MPGe or MPG-equivalent, created by the US EPA, is a way to compare the energy cost of driving an electric vehicle to a gas car. BUT IT IS NOT WHAT MOST PEOPLE THINK! It is good for comparing EVs to each other, but NOT for comparing an EV to an ICE car.
At this point in time, we have both EVs (Electric Vehicles) and ICEs (Internal Combustion Engines) on the roads. As someone considers buying a first EV, I think one primary question on their mind will be “How does the cost of driving this EV compare to the cost of driving my ICE?” And since we mostly think about the cost of driving using MPG (miles per gallon) it seems like we should have a comparable figure for EVs. Also, at first guess, it seems like MPG-e should do that. Unfortunately, it does NOT (see below).
First, I’m going to define a new measure called MPG-ev for EVs and define it as follows to match the above description:
MPG-ev is the miles per gallon an ICE car would need to achieve to match the fuel COST of driving this EV the same distance.
This is actually easiest to understand by an example. So let’s use my Bolt EV. For each kWh of energy it uses, it can drive from 3.5 to 4.5 miles. We will use 4.0 miles/kWh.
Let’s say I drive 100 miles. That will take 25 kWh of electrical energy. Given that I’m charging at home, I can review my electric bill and see that I pay $0.10 per kWh (it is actually $0.11, but I want to make the math easy). So driving this 100 miles costs me 25 * $0.10 or $2.50.
Now let’s compare this to an ICE. Here in Cincinnati gas is going for about $2/gal. So, for that same $2.50, I could buy 1.25 gallons of gas.
Now for the 1.25 gallons of gas to take me 100 miles, an ICE car would need to get 80 MPG (miles per gallon). That is 100 miles divided by 1.25 gallons.
The formula is very straight forward:
MPG-ev = EV miles/kWh * GasCost / ElectricCost
You can now also do a mental check. If the cost of gas doubles, then you would expect that the EV would look even better. In fact, if the cost of gas doubles, then the MPG-ev rating would double. Similarly, if the cost of electric rate doubles, then you would expect the EV to look like a worse option because now you will need to pay twice as much for your fuel and the MPG-ev rating actually goes to one half.
To make this work, we just need to get the units of the values right. Below are some values from my car and location.
|EV efficiency||miles/KWH||3.9||My Chevy Bolt EV|
|Cost of gasoline||$/gal||2.10||Midwest US, Nov, 2020|
|Cost of electric||$/KWH||0.110||Midwest US, Nov, 2020|
So for me (today) this works out to:
3.9 mi/KWH * 2.10 $/gal -------------------------------- = 74 MPG-ev 0.110 $/KWH
So said in English, my Bolt EV costs as much to run per mile as an ICE car which gets 74 miles per gallon given that gas costs $2.10/gal and the electric cost to charge the car is 11¢/KWH. [In real life, car charging could be free or much more expensive, but that is a topic for another post.]
Note that this formula, as expected, balances out the cost of gas and electricity. If the price of gas goes up, my MPG-ev would also go up and the electric car would appear to be even more efficient 🙂 . Similarly, if the cost of electricity goes up, the car would appear to be a less 🙁 efficient use of my money.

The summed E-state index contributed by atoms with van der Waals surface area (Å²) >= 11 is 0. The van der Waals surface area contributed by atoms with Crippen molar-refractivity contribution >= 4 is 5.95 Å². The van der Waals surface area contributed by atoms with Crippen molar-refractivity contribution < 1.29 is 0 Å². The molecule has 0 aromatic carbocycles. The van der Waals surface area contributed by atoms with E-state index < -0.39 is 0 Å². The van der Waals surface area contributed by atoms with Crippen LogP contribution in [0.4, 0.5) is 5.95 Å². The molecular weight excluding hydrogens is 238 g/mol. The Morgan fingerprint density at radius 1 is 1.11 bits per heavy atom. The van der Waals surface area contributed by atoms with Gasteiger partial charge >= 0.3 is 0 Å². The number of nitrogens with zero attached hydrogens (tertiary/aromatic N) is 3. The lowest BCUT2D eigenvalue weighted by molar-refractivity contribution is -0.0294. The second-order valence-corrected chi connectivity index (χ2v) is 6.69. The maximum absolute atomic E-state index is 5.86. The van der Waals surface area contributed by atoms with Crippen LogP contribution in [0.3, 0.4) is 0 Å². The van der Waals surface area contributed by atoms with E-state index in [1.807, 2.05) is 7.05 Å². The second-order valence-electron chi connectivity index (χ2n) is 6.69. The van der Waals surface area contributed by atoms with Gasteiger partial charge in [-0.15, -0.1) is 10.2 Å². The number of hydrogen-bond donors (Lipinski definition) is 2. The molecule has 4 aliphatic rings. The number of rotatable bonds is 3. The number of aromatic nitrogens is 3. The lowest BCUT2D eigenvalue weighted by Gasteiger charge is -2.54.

EPA Labeling – What MPGe means?
You can see the definitions of the EPA labeling here. In section 2 you will see that it says for MPGe rating:
[MPGe] represents the number of miles the vehicle can go using a quantity of fuel with the same energy content as a gallon of gasoline.https://www.epa.gov/fueleconomy/text-version-electric-vehicle-label
A gallon of gas contains 33.7 kWh of energy. So this EPA labeling means, how far can this EV travel on 33.7 kWh of energy stored in its battery. I guess that this kinda works out as a comparison, but it is definitely not what most people would expect. If the dollar cost of gasoline energy is the same as the dollar cost of electrical energy, then this comparison would be what people think. But this hides the fact that gas and electric energy are very different.
As you start to understand this, you then start seeing that an EV is just a very different vehicle than the “dino-juice” ICE cars. The cost to drive any car will vary based on a number of items, including:
- How much you drive (of course).
- The cost of insurance (yep).
- The cost of repairs (EVs are much simpler, but have very expensive batteries)
- And the price of fuel !!
For fuel, the cost of driving an EV will vary with the electric cost and opposed to varying with respect to the cost of gasoline. And this is where you can start thinking about the environmental impact. If you have solar panels at your house or select a clean energy supplier, you are GREATLY reducing your environmental impact. What is that worth?
My Chevy Bolt EV comes in at a EPA MPGe of 128. You can see others here at USNews.com.
You can read about KWH/100mi ratings here at edmunds.com.
Wikipedia has a nice article on the cost of electric by source here.